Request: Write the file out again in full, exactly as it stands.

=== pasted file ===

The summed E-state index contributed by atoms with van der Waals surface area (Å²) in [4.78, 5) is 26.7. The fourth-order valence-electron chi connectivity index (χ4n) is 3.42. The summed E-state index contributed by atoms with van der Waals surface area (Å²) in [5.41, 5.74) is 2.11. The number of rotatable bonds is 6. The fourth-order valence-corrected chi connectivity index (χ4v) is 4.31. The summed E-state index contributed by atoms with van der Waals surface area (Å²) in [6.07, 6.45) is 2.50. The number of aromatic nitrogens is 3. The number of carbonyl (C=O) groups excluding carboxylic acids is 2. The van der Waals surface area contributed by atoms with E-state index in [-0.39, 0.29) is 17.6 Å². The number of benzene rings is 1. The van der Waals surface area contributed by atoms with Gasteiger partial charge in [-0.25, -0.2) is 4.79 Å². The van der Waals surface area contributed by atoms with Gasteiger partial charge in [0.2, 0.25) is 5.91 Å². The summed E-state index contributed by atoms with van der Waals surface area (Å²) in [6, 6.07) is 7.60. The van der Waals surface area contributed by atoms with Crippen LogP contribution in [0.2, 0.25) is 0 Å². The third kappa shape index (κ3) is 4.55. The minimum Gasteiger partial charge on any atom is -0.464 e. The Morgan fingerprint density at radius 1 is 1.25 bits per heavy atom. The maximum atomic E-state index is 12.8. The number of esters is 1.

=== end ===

The summed E-state index contributed by atoms with van der Waals surface area (Å²) in [4.78, 5) is 26.7. The fourth-order valence-electron chi connectivity index (χ4n) is 3.42. The summed E-state index contributed by atoms with van der Waals surface area (Å²) in [5.41, 5.74) is 2.11. The number of rotatable bonds is 6. The fourth-order valence-corrected chi connectivity index (χ4v) is 4.31. The summed E-state index contributed by atoms with van der Waals surface area (Å²) in [6.07, 6.45) is 2.50. The number of aromatic nitrogens is 3. The number of carbonyl (C=O) groups excluding carboxylic acids is 2. The van der Waals surface area contributed by atoms with E-state index in [-0.39, 0.29) is 17.6 Å². The number of benzene rings is 1. The van der Waals surface area contributed by atoms with Gasteiger partial charge in [-0.25, -0.2) is 4.79 Å². The van der Waals surface area contributed by atoms with Gasteiger partial charge in [0.2, 0.25) is 5.91 Å². The summed E-state index contributed by atoms with van der Waals surface area (Å²) in [6, 6.07) is 7.60. The van der Waals surface area contributed by atoms with Crippen LogP contribution in [0.2, 0.25) is 0 Å². The third kappa shape index (κ3) is 4.55. The minimum Gasteiger partial charge on any atom is -0.464 e. The Morgan fingerprint density at radius 1 is 1.25 bits per heavy atom. The maximum atomic E-state index is 12.8. The number of esters is 1.